Author James Norriss describes "othering[2]" as: “any action by which an individual or group becomes mentally classified in somebody's mind as 'not one of us'. Rather than always remembering that every person is a complex bundle of emotions, ideas, motivations, reflexes, priorities, and many other subtle aspects, it's sometimes easier to dismiss them as being in some way less human, and less worthy of respect and dignity, than we are. If you're not "one of us", he writes, you can be dismissed and hated as an "other", the enemy.”

There is another way.  The way begins with the companionship of Jesus.  Thoughts and prayers begin the healing journey.  Naming our pain begins to bind our wounds.  Holding on to Jesus’ courage and conviction that we are one body, we can come out and we can claim our true identity, facing the deeper consequences of that fact:

when we come out – as a faith community of lesbian, gay, bisexual, transgendered, queer, questioning, intersex and allies
when we come out – as a community of all ethnicities and races
when we come out – as a community blessed with all kinds of people who are different, then we offer our own vulnerable lives, then we are dispossessed of what binds us. then, we are transformed by love, then, we recognize that in Jesus, all that is degraded and demeaned in our life departs from us. 

Today, we come out. We come out as welcoming, transforming, trusting, loving, healing and grounded in a life that opens us up to more transformation. We cannot remain the same.  We are disciples, and we open our hearts to all the ways that God is changing us, freeing us from our possessions.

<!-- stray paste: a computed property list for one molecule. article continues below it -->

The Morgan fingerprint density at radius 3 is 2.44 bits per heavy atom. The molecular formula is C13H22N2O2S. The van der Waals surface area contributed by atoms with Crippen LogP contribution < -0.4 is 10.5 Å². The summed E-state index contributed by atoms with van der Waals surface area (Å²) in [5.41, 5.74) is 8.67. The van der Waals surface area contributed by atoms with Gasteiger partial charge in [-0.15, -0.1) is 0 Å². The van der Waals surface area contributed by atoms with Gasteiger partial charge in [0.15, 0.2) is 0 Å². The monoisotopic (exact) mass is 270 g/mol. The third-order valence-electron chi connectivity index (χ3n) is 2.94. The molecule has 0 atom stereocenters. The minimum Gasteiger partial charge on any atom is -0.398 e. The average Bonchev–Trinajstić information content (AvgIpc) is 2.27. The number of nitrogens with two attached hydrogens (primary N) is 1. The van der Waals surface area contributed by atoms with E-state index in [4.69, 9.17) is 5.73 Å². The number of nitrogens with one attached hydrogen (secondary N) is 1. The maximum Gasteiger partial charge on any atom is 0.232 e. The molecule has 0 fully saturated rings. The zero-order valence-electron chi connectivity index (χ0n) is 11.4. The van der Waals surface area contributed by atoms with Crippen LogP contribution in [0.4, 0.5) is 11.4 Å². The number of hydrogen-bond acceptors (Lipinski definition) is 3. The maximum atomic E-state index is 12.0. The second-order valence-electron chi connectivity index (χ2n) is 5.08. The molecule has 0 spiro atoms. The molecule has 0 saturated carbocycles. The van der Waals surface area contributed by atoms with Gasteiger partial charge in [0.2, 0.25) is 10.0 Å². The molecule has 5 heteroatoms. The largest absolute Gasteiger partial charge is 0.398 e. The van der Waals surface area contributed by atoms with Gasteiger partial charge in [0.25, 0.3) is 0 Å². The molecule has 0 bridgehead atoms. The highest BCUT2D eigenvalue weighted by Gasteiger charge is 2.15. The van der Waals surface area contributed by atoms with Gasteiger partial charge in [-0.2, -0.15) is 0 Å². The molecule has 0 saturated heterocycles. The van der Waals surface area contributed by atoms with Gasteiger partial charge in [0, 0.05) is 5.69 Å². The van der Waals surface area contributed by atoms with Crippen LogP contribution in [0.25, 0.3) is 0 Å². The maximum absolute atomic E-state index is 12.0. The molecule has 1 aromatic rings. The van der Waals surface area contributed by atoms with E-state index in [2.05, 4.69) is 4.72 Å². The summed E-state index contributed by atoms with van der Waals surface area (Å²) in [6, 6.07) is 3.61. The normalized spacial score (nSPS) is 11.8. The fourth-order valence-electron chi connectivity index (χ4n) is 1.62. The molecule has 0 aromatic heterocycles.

Even before we even fall to our knees, Jesus commands those demons that hold us back, individually, communally, and in our society, to come out of us. Jesus’ healing grace binds up what is broken, reconciles relationships that are divided, and drenches with love what is steeped in hate.

Today, in response to the unnamable pain, we come out.  We come out on the side of love.  We come out demanding a just society. We come out remembering the poor. We come out in response to this incident by using our educated minds and rights as citizens to contact our representatives and to express our opinions about legislation that supports civility among all people.  We come out against unjust laws.  We come out as faithful members of a community that yearns to be transformed.

What is our name?  Our name is One, in Christ Jesus. 

For as St. Paul begs[3] in his letter to the Ephesians, “we can lead a life worthy of the calling, with all humility and gentleness, with patience, bearing one another in love, making every effort to maintain the unity of the Spirit in the bond of peace.”

For what is our name?  The name is ONE. One body and one spirit, one Lord, one faith, one baptism, one God and Father of all, who is above all and through all and in all. This is our hope.  And it is enough.

May we know the grace given today, in the gift of Jesus Christ,
for One is our name.


[1] Inspired by Karoline Lewis, Naked No More, posted on June 12, 2016 at https://www.workingpreacher.org/craft.aspx?m=4377&post=4678
[2] Cited in Peter Sawtell’s Eco-Justice Notes on June 17, 2016 and quoting from this blog: https://therearenoothers.wordpress.com/2011/12/28/othering-101-what-is-othering/

[3] Ephesians 3.21-4.10

Friday, June 17, 2016

Sermon: Re-member